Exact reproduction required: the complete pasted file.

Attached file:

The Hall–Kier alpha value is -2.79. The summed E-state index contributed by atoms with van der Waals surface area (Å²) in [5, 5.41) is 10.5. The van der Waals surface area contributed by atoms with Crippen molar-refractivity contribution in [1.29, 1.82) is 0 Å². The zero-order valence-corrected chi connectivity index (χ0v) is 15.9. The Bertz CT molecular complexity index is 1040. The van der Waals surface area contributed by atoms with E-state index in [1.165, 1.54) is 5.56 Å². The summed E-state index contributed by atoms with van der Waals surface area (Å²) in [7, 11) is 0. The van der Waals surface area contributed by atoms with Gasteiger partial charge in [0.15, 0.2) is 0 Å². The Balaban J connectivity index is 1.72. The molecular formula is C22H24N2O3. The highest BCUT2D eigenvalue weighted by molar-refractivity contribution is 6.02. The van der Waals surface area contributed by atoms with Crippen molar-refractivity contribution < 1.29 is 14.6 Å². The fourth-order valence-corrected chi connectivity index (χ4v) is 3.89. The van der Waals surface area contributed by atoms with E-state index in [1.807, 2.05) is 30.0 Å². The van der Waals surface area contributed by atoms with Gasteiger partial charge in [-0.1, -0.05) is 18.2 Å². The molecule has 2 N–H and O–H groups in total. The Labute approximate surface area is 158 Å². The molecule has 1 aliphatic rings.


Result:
The Hall–Kier alpha value is -2.79. The summed E-state index contributed by atoms with van der Waals surface area (Å²) in [5, 5.41) is 10.5. The van der Waals surface area contributed by atoms with Crippen molar-refractivity contribution in [1.29, 1.82) is 0 Å². The zero-order valence-corrected chi connectivity index (χ0v) is 15.9. The Bertz CT molecular complexity index is 1040. The van der Waals surface area contributed by atoms with E-state index in [1.165, 1.54) is 5.56 Å². The summed E-state index contributed by atoms with van der Waals surface area (Å²) in [7, 11) is 0. The van der Waals surface area contributed by atoms with Gasteiger partial charge in [0.15, 0.2) is 0 Å². The Balaban J connectivity index is 1.72. The molecular formula is C22H24N2O3. The highest BCUT2D eigenvalue weighted by molar-refractivity contribution is 6.02. The van der Waals surface area contributed by atoms with Crippen molar-refractivity contribution < 1.29 is 14.6 Å². The fourth-order valence-corrected chi connectivity index (χ4v) is 3.89. The van der Waals surface area contributed by atoms with E-state index in [1.807, 2.05) is 30.0 Å². The van der Waals surface area contributed by atoms with Gasteiger partial charge in [-0.1, -0.05) is 18.2 Å². The molecule has 2 N–H and O–H groups in total. The Labute approximate surface area is 158 Å². The molecule has 1 aliphatic rings.